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My family immigrated from Central Anatolia. It has always been a place I went to on holidays to kiss my older relatives' hands. It was a place I would only see from afar. A territory owned by conservative Turkish white man. A tourist destination that a woman cannot visit by herself. A place to put my prejudices in. A concept. 

The land of boredom, a purgatory of endless lowlands of the steppe. A region that sentences its citizens into endless waiting without knowing what they are waiting for. Cities surrounded by beautifully, brutally silent wheatfields, the burning sun in the summer, and zero dampness. Abandoned factories. Hundreds of shopping malls and coffee shops. No libraries. Lots of mosques.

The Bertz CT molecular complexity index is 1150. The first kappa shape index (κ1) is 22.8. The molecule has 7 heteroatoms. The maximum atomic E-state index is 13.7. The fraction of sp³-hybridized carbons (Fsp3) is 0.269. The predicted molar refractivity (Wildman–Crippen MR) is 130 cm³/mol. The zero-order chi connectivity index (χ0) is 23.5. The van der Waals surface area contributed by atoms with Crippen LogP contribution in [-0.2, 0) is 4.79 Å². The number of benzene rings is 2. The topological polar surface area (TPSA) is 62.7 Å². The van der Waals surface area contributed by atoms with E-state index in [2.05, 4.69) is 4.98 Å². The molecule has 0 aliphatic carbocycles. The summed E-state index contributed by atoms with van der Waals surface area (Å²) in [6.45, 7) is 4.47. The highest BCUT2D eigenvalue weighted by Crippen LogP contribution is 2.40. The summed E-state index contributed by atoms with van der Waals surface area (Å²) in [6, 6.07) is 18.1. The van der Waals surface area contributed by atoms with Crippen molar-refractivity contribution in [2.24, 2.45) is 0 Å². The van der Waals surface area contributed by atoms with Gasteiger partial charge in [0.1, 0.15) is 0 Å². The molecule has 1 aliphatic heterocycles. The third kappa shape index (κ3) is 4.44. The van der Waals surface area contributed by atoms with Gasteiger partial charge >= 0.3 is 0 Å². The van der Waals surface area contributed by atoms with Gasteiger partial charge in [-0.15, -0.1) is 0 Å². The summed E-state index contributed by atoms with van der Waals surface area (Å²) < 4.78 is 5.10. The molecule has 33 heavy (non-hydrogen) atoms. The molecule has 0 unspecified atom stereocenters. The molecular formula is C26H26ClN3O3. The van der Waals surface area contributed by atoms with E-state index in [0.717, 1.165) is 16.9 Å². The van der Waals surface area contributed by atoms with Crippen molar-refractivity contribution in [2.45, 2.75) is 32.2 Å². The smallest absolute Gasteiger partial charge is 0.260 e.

When I turned 18, I decided to get to know my hometown. It would be the perfect remedy for my genetically inherited boredom.

'On Boredom and Grains' is a visual coping mechanism I came up with during my solo travel across Central Anatolia. It was a way to not think about how the cultural domination of Turkish white men makes it impossible for me to bond with my hometown as a secular woman. Through my fantasy of this place as a weird mix of conservatism, rural silence, and bold aesthetic choices, the series reflects the sense of boredom dominating the daily life of its citizens, exposed under the burning midday sun only to be forgotten till the next day.

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